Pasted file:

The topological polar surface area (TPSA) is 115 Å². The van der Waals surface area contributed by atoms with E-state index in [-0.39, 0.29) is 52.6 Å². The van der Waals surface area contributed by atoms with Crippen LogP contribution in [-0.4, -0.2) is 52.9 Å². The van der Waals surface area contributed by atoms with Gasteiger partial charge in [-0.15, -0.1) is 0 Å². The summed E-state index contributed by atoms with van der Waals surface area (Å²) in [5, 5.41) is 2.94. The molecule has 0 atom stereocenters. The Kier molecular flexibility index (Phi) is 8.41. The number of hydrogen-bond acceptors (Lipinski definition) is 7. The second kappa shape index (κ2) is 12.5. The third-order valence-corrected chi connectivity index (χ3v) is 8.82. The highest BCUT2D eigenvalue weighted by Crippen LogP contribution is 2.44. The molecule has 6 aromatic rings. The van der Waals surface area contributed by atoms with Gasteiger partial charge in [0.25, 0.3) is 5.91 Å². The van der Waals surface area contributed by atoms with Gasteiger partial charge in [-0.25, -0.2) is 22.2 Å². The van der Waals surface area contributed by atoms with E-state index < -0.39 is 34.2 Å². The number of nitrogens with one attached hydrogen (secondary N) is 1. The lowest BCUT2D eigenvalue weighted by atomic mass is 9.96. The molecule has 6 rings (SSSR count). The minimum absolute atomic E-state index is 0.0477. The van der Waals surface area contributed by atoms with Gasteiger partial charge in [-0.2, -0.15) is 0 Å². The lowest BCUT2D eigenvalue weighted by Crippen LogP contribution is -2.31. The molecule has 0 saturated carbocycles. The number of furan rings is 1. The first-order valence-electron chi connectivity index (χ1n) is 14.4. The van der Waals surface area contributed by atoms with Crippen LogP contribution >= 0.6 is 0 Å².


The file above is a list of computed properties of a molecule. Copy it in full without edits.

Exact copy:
The topological polar surface area (TPSA) is 115 Å². The van der Waals surface area contributed by atoms with E-state index in [-0.39, 0.29) is 52.6 Å². The van der Waals surface area contributed by atoms with Crippen LogP contribution in [-0.4, -0.2) is 52.9 Å². The van der Waals surface area contributed by atoms with Gasteiger partial charge in [-0.15, -0.1) is 0 Å². The summed E-state index contributed by atoms with van der Waals surface area (Å²) in [5, 5.41) is 2.94. The molecule has 0 atom stereocenters. The Kier molecular flexibility index (Phi) is 8.41. The number of hydrogen-bond acceptors (Lipinski definition) is 7. The second kappa shape index (κ2) is 12.5. The third-order valence-corrected chi connectivity index (χ3v) is 8.82. The highest BCUT2D eigenvalue weighted by Crippen LogP contribution is 2.44. The molecule has 6 aromatic rings. The van der Waals surface area contributed by atoms with Gasteiger partial charge in [0.25, 0.3) is 5.91 Å². The van der Waals surface area contributed by atoms with Gasteiger partial charge in [-0.25, -0.2) is 22.2 Å². The van der Waals surface area contributed by atoms with E-state index < -0.39 is 34.2 Å². The number of nitrogens with one attached hydrogen (secondary N) is 1. The lowest BCUT2D eigenvalue weighted by atomic mass is 9.96. The molecule has 6 rings (SSSR count). The minimum absolute atomic E-state index is 0.0477. The van der Waals surface area contributed by atoms with Gasteiger partial charge in [-0.2, -0.15) is 0 Å². The lowest BCUT2D eigenvalue weighted by Crippen LogP contribution is -2.31. The molecule has 0 saturated carbocycles. The number of furan rings is 1. The first-order valence-electron chi connectivity index (χ1n) is 14.4. The van der Waals surface area contributed by atoms with Crippen LogP contribution >= 0.6 is 0 Å².